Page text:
“When thinking about building another rail line, or another road, or another piece of the electricity grid, you need to consider what it means for the networks,” says Sir Rod Eddington, a keynote speaker at the upcoming Australian Engineering Conference.
Transportation is one of the big-ticket items in Australia’s $100 billion public infrastructure pipeline. Data from industry research and forecasting consultancy Macromonitor predicts the annual spend on road and rail projects alone will reach $16 billion by 2020, and the Federal Government’s latest budget included a $75 billion allocation for significant transport infrastructure projects over the next decade.
This is all welcome news for Sir Rod Eddington, former chairman of government body Infrastructure Australia, who believes the liveability of our cities rests upon smart transport infrastructure. Eddington will share his views on the future of our cities at this year’s Australian Engineering Conference, where he will be interviewed by WA Scientist of the Year Peter Newman, whom he worked with at Infrastructure Australia.
“Cities are seen as more attractive places to live for a whole series of reasons, despite the challenges that living in them brings: the cost of housing, congestion, availability of services, commutability,” Eddington said.
“The bottom line is, we didn’t invest in our rail networks for a long time. As the cities get bigger and more congested, the best way to move large numbers of people down narrow corridors is rail.”
Eddington is considered a leading expert in infrastructure. A non-executive chairman at J.P. Morgan, he studied engineering at the University of Western Australia and completed a Rhodes Scholarship before beginning a career in transport and aviation in 1979. He went on to become CEO of Cathay Pacific, Ansett Airlines and British Airways.
When it comes to transport infrastructure, Eddington stresses a need to be “modally agnostic”. In 2006, he completed a study for the British Government on the links between transport and the economy. He wrote a similar independent report for the Victorian Government in 2008, which identified a need for a major city road tunnel, an underground rail link and a new western suburbs line for Melbourne.
“I’m not suggesting road is a better solution than rail, but in terms of relieving congestion in big cities, investment in the right rail networks is fundamental,” he said.
“As the motor car arrived, rail patronage either stalled or fell a bit and, as a result, we took our eye off the rail ball particularly. Roads are an important part of the jigsaw too, but inner cities only work if you have the right rail network as well as the right road network. When cities get to about the size of where Melbourne is now, you need an urban rail network to compliment the suburban rail network. The state of Victoria is beginning to build the first of what it calls its metro lines.”
A reason for high-speed rail?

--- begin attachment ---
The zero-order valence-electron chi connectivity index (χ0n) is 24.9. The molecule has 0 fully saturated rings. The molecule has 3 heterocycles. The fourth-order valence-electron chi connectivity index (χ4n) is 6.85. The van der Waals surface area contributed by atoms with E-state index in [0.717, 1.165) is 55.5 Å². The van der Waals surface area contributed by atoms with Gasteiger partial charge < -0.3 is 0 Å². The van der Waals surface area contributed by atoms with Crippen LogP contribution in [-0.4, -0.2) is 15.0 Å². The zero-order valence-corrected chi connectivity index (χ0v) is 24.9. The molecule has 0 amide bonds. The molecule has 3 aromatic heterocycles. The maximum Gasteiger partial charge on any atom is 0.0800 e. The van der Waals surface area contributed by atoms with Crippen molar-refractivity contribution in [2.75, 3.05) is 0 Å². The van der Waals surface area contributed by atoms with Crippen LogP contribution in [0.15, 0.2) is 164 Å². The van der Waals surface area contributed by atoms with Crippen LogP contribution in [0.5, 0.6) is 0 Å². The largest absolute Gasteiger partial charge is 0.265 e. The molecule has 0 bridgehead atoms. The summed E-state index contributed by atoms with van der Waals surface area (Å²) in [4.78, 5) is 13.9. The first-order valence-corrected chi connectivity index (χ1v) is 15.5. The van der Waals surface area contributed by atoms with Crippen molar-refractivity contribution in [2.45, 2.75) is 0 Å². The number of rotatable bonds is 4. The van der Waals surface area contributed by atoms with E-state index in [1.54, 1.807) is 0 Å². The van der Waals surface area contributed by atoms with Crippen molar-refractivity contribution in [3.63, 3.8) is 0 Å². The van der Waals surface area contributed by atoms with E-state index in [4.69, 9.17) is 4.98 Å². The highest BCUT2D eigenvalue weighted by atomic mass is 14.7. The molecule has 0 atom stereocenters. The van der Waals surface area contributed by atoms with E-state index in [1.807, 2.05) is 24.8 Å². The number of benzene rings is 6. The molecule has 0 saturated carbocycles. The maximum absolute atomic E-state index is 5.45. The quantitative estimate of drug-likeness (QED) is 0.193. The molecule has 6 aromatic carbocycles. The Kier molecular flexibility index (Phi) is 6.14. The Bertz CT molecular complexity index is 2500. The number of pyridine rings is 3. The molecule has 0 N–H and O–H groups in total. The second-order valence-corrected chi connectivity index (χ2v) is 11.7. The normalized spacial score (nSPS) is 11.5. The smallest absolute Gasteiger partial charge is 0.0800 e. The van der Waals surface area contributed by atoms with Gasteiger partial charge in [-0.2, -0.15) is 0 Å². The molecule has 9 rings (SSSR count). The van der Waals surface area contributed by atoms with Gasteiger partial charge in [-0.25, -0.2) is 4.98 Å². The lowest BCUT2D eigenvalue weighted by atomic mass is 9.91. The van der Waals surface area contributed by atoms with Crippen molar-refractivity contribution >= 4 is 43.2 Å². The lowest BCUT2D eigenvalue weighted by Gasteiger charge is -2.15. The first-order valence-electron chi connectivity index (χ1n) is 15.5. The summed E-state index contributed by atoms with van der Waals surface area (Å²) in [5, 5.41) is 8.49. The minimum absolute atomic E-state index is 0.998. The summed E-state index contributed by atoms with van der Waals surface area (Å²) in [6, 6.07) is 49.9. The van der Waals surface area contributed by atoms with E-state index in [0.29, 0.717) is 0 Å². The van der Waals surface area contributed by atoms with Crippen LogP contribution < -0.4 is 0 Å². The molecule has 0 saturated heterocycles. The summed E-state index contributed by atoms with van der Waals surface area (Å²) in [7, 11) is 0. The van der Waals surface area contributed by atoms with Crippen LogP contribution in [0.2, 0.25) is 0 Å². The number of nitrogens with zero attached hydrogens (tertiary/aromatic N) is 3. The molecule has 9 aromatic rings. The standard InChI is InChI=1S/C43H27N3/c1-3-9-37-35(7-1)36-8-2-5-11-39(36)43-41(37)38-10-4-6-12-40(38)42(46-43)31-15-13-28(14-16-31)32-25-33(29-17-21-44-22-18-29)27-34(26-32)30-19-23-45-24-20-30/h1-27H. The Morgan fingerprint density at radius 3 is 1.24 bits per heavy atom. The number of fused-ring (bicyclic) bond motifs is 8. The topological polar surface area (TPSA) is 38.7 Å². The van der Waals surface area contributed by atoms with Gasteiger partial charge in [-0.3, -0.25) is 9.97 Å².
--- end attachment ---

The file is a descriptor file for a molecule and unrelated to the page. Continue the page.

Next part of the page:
While rail infrastructure was a significant feature of the latest Federal Budget, including $1.1 billion for Perth’s Metronet, $475 million for Melbourne’s Monash rail connection and $220 million for Adelaide’s Gawler rail line electrification, Australia is yet to get on track with the high-speed variety. Indeed, Eddington questions the role of high-speed rail between centres such as Sydney and Melbourne.
“What would that do to help people to get into work in Melbourne or Sydney from the suburbs any quicker?,” he asked.
“How much would it cost and what else could you do with rail networks for the money? If the major challenges are around city congestion and getting people to move freely and easily around the city, then that’s where the spend should go.
“There might be different rail projects that have merit [and] you have to look at all of them and then decide where you’re going to allocate capital. Are you going to invest in all the rail networks in Sydney, Melbourne and Brisbane? What about improved rural and regional rail?
“What about better rail networks to our ports and our airports? You just can’t jump on a solution [such as] a high-speed rail between Sydney and Melbourne and think that’s a good idea, because you need to look at the alternative spends and the alternative needs. Nobody says they can’t get from Sydney to Melbourne, but what they do say is, ‘I can’t get on a train from the suburbs of Melbourne into work in the morning’.”
This topic is sure to make for interesting conversation at this year’s Australian Engineering Conference, when Eddington takes to the stage with Newman, a proponent of high-speed rail. Eddington is certainly up for the debate.
“You need to think about infrastructure in the context of networks, not in the context of single pieces of the jigsaw,” he said.
“When thinking about building another rail line, or another road, or another piece of the electricity grid, you need to consider what it means for the networks. Individual pieces of the network must work for one another.”
Sir Rod Eddington will be speaking about advancing Australia’s urban liveability, workability and sustainability at the Australian Engineering Conference 17-19 September in Sydney. To register, click here.